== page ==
Friday, 6 February 2015

Men of Yore: Centenary Special

The Men of Yore series has been running for around 100 posts (two years!) so in honour of it's centenary we have a collection of motion pictures from the late 1800s and early 1900s, the time when motion picture technology was in it's infancy.

These videos allow us to see life as it was a mere five generations ago, and to see the industrial age in real life (as best as we can) instead of reading it from text or still photos. Which allows for a more personal experience: feeling in the midst of it rather than analysing it from afar like a cold historian might do.  This is a privilege that not only allows us to see life 'back then' (the past is really no different from the present, it just happened a while ago).  It also allows us to see the people who inhabited and constructed the modern world that we have inherited and benefit from.  Many of those people are average John Doe's like thee and me, it's interesting to observe their body language and mannerisms, much of which appears to be confident, masculine and yet also relaxed.

And remember that this is just a small collection of the many videos that are out there. To find more simply go to youtube and enter 'victorian era' in the search box and you'll be presented with many more films of various lengths.  The videos below are all very short, around five minutes or less, it means that you're not going to waste your time watching hour long documentaries.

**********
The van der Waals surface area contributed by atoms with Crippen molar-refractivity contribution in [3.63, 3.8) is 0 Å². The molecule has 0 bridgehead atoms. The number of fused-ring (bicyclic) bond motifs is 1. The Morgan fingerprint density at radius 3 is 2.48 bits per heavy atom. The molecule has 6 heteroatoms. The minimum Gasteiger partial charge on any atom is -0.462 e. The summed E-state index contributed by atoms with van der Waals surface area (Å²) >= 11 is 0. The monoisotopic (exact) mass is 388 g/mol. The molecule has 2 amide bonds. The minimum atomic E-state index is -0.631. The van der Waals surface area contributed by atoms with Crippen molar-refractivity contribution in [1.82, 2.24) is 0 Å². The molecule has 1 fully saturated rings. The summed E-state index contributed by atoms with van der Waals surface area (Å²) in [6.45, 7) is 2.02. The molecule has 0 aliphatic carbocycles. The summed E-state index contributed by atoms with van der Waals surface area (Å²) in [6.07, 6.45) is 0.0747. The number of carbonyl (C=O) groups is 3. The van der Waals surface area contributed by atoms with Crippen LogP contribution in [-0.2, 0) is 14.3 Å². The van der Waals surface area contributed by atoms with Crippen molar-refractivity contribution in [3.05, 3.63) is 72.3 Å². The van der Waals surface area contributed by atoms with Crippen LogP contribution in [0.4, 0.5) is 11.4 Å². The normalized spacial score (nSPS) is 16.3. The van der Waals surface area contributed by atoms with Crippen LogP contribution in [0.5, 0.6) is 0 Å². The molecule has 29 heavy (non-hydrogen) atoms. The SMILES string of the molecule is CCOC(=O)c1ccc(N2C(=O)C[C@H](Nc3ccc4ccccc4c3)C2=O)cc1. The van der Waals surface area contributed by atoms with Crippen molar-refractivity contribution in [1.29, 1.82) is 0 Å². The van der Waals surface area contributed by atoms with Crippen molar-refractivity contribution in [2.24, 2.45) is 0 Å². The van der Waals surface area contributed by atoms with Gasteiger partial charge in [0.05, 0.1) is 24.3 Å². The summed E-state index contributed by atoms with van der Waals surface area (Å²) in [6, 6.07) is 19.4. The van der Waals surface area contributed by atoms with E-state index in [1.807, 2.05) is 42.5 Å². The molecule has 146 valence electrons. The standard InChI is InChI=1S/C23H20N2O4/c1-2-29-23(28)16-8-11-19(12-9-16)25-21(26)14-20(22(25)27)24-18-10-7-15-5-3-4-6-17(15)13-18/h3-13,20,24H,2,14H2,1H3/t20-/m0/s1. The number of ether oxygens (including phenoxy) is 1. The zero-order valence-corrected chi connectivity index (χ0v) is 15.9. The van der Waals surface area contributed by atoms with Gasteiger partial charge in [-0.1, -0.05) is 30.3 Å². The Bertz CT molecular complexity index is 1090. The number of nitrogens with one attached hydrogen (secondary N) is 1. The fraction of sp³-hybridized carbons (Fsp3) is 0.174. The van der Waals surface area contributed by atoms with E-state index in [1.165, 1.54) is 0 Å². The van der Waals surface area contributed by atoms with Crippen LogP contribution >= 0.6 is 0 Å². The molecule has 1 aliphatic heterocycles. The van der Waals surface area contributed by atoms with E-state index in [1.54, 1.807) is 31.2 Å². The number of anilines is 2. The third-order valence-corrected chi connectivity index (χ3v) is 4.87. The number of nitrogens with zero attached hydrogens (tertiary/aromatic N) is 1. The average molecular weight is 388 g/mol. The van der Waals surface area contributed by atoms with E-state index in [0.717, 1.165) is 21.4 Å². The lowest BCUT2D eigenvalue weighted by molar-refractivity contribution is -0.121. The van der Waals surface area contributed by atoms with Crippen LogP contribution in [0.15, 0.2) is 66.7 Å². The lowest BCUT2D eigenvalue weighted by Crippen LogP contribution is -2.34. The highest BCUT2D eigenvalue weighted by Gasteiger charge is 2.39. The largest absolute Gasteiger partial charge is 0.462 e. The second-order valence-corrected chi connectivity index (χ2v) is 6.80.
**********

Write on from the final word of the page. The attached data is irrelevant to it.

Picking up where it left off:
1896-1900: Victorian era footage from around the world.  (~6 minutes long)

Lost film footage of 1904 London.  (~1 minute long)

Berlin in 1900 in colour. (~5 minutes long)

Earliest surviving film and sound recording 1888.  (~3 minutes long).

Clips of films taken in New York City dating from 1898 to 1906.  (~2 minutes long).

And there we have it, the world as it stood four or so generations ago.  Who know where we'll be in five generations time, or what the world will look like.  It really depends on what the men who live in now it decide to do, what their Will is, what brings them Joy.  That's what makes the future possible, and indeed makes the future: Willful Joy.  Nothing more, nothing less.  Not politicians, not generals, not economists, but Willful Joy.  The Joy that men get by expressing their Will, in whatever way they wish to.


No comments:

Post a Comment